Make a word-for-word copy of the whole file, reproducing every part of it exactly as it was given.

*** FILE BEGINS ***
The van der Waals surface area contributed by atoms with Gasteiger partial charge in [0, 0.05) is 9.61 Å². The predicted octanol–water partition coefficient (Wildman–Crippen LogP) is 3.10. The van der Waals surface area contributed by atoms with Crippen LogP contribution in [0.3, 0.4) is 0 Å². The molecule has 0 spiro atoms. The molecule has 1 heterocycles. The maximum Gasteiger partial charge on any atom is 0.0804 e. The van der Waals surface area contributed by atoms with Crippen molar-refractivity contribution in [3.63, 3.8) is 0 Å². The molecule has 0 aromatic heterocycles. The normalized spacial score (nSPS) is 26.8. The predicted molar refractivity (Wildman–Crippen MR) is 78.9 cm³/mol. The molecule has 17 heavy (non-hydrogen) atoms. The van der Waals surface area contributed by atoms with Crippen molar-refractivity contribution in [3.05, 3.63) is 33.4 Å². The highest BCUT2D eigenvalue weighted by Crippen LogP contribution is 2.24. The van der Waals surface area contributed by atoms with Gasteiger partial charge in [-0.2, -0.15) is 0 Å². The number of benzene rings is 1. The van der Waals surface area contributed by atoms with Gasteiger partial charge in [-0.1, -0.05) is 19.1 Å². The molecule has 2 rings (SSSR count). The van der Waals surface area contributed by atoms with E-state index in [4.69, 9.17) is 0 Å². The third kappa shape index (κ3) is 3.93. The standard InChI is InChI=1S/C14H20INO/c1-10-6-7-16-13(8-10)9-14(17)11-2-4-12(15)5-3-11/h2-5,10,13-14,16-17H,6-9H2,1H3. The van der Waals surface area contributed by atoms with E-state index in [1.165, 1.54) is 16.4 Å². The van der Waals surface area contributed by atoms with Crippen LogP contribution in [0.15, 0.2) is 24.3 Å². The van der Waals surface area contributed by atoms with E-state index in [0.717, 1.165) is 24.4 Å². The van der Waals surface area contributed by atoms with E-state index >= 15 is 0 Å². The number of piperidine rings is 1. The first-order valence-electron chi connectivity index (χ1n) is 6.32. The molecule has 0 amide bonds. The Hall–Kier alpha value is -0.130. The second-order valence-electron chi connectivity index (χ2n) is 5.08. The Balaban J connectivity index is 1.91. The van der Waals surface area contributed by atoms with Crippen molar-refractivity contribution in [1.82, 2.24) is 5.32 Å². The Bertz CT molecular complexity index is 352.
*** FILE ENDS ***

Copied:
The van der Waals surface area contributed by atoms with Gasteiger partial charge in [0, 0.05) is 9.61 Å². The predicted octanol–water partition coefficient (Wildman–Crippen LogP) is 3.10. The van der Waals surface area contributed by atoms with Crippen LogP contribution in [0.3, 0.4) is 0 Å². The molecule has 0 spiro atoms. The molecule has 1 heterocycles. The maximum Gasteiger partial charge on any atom is 0.0804 e. The van der Waals surface area contributed by atoms with Crippen molar-refractivity contribution in [3.63, 3.8) is 0 Å². The molecule has 0 aromatic heterocycles. The normalized spacial score (nSPS) is 26.8. The predicted molar refractivity (Wildman–Crippen MR) is 78.9 cm³/mol. The molecule has 17 heavy (non-hydrogen) atoms. The van der Waals surface area contributed by atoms with Crippen molar-refractivity contribution in [3.05, 3.63) is 33.4 Å². The highest BCUT2D eigenvalue weighted by Crippen LogP contribution is 2.24. The van der Waals surface area contributed by atoms with Gasteiger partial charge in [-0.2, -0.15) is 0 Å². The number of benzene rings is 1. The van der Waals surface area contributed by atoms with Gasteiger partial charge in [-0.1, -0.05) is 19.1 Å². The molecule has 2 rings (SSSR count). The van der Waals surface area contributed by atoms with E-state index in [4.69, 9.17) is 0 Å². The third kappa shape index (κ3) is 3.93. The standard InChI is InChI=1S/C14H20INO/c1-10-6-7-16-13(8-10)9-14(17)11-2-4-12(15)5-3-11/h2-5,10,13-14,16-17H,6-9H2,1H3. The van der Waals surface area contributed by atoms with E-state index in [1.165, 1.54) is 16.4 Å². The van der Waals surface area contributed by atoms with Crippen LogP contribution in [0.15, 0.2) is 24.3 Å². The van der Waals surface area contributed by atoms with E-state index in [0.717, 1.165) is 24.4 Å². The van der Waals surface area contributed by atoms with E-state index >= 15 is 0 Å². The number of piperidine rings is 1. The first-order valence-electron chi connectivity index (χ1n) is 6.32. The molecule has 0 amide bonds. The Hall–Kier alpha value is -0.130. The second-order valence-electron chi connectivity index (χ2n) is 5.08. The Balaban J connectivity index is 1.91. The van der Waals surface area contributed by atoms with Crippen molar-refractivity contribution in [1.82, 2.24) is 5.32 Å². The Bertz CT molecular complexity index is 352.